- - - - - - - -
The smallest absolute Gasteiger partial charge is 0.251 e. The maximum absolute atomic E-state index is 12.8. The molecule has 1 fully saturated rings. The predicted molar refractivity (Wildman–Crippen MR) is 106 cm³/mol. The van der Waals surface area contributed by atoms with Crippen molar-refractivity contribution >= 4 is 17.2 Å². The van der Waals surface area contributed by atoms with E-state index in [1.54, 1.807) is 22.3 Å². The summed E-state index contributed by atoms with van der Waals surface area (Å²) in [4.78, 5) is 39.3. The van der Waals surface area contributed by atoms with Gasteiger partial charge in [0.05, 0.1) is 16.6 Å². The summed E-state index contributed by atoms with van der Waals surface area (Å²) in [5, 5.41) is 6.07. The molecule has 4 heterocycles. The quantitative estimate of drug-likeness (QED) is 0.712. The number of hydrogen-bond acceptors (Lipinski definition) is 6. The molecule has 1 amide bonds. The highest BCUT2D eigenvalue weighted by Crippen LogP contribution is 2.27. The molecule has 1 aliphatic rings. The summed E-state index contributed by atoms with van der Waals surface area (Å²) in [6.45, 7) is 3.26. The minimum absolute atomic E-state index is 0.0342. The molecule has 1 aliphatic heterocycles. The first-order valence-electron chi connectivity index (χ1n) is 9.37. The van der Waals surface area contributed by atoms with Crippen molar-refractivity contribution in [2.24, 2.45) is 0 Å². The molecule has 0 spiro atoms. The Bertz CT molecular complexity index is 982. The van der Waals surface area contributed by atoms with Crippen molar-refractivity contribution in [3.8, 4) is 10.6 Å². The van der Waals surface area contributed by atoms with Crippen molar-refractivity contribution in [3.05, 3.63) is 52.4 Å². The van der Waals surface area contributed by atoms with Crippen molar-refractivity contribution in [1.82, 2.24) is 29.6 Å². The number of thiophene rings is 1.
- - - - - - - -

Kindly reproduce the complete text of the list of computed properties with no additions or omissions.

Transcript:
The smallest absolute Gasteiger partial charge is 0.251 e. The maximum absolute atomic E-state index is 12.8. The molecule has 1 fully saturated rings. The predicted molar refractivity (Wildman–Crippen MR) is 106 cm³/mol. The van der Waals surface area contributed by atoms with Crippen molar-refractivity contribution >= 4 is 17.2 Å². The van der Waals surface area contributed by atoms with E-state index in [1.54, 1.807) is 22.3 Å². The summed E-state index contributed by atoms with van der Waals surface area (Å²) in [4.78, 5) is 39.3. The van der Waals surface area contributed by atoms with Gasteiger partial charge in [0.05, 0.1) is 16.6 Å². The summed E-state index contributed by atoms with van der Waals surface area (Å²) in [5, 5.41) is 6.07. The molecule has 4 heterocycles. The quantitative estimate of drug-likeness (QED) is 0.712. The number of hydrogen-bond acceptors (Lipinski definition) is 6. The molecule has 1 amide bonds. The highest BCUT2D eigenvalue weighted by Crippen LogP contribution is 2.27. The molecule has 1 aliphatic rings. The summed E-state index contributed by atoms with van der Waals surface area (Å²) in [6.45, 7) is 3.26. The minimum absolute atomic E-state index is 0.0342. The molecule has 1 aliphatic heterocycles. The first-order valence-electron chi connectivity index (χ1n) is 9.37. The van der Waals surface area contributed by atoms with Crippen molar-refractivity contribution in [2.24, 2.45) is 0 Å². The molecule has 0 spiro atoms. The Bertz CT molecular complexity index is 982. The van der Waals surface area contributed by atoms with Crippen molar-refractivity contribution in [3.8, 4) is 10.6 Å². The van der Waals surface area contributed by atoms with Crippen molar-refractivity contribution in [3.05, 3.63) is 52.4 Å². The van der Waals surface area contributed by atoms with Crippen molar-refractivity contribution in [1.82, 2.24) is 29.6 Å². The number of thiophene rings is 1.